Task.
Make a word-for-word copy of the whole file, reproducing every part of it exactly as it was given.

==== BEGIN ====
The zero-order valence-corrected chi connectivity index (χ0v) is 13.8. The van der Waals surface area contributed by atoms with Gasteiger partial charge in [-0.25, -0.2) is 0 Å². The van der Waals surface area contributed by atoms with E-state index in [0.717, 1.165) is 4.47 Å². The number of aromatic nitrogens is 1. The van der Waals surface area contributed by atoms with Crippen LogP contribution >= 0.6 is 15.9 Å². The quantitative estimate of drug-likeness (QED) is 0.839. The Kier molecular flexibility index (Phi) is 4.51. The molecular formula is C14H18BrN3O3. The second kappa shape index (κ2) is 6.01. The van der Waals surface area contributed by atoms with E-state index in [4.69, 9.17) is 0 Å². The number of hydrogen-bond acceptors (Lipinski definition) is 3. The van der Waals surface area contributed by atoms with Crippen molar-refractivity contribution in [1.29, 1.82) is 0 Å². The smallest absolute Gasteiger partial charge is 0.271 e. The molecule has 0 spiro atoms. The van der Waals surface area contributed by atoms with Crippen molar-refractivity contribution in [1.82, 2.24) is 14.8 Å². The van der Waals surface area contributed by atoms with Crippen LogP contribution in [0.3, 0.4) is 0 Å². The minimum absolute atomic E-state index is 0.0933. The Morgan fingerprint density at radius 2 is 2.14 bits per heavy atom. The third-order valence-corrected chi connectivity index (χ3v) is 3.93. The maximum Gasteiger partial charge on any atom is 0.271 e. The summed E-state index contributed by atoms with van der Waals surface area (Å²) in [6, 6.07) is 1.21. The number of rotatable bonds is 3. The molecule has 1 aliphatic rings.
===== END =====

The zero-order valence-corrected chi connectivity index (χ0v) is 13.8. The van der Waals surface area contributed by atoms with Gasteiger partial charge in [-0.25, -0.2) is 0 Å². The van der Waals surface area contributed by atoms with E-state index in [0.717, 1.165) is 4.47 Å². The number of aromatic nitrogens is 1. The van der Waals surface area contributed by atoms with Crippen LogP contribution >= 0.6 is 15.9 Å². The quantitative estimate of drug-likeness (QED) is 0.839. The Kier molecular flexibility index (Phi) is 4.51. The molecular formula is C14H18BrN3O3. The second kappa shape index (κ2) is 6.01. The van der Waals surface area contributed by atoms with E-state index in [4.69, 9.17) is 0 Å². The number of hydrogen-bond acceptors (Lipinski definition) is 3. The van der Waals surface area contributed by atoms with Crippen molar-refractivity contribution in [1.29, 1.82) is 0 Å². The smallest absolute Gasteiger partial charge is 0.271 e. The molecule has 0 spiro atoms. The van der Waals surface area contributed by atoms with Crippen molar-refractivity contribution in [1.82, 2.24) is 14.8 Å². The van der Waals surface area contributed by atoms with Crippen LogP contribution in [0.3, 0.4) is 0 Å². The minimum absolute atomic E-state index is 0.0933. The Morgan fingerprint density at radius 2 is 2.14 bits per heavy atom. The third-order valence-corrected chi connectivity index (χ3v) is 3.93. The maximum Gasteiger partial charge on any atom is 0.271 e. The summed E-state index contributed by atoms with van der Waals surface area (Å²) in [6, 6.07) is 1.21. The number of rotatable bonds is 3. The molecule has 1 aliphatic rings.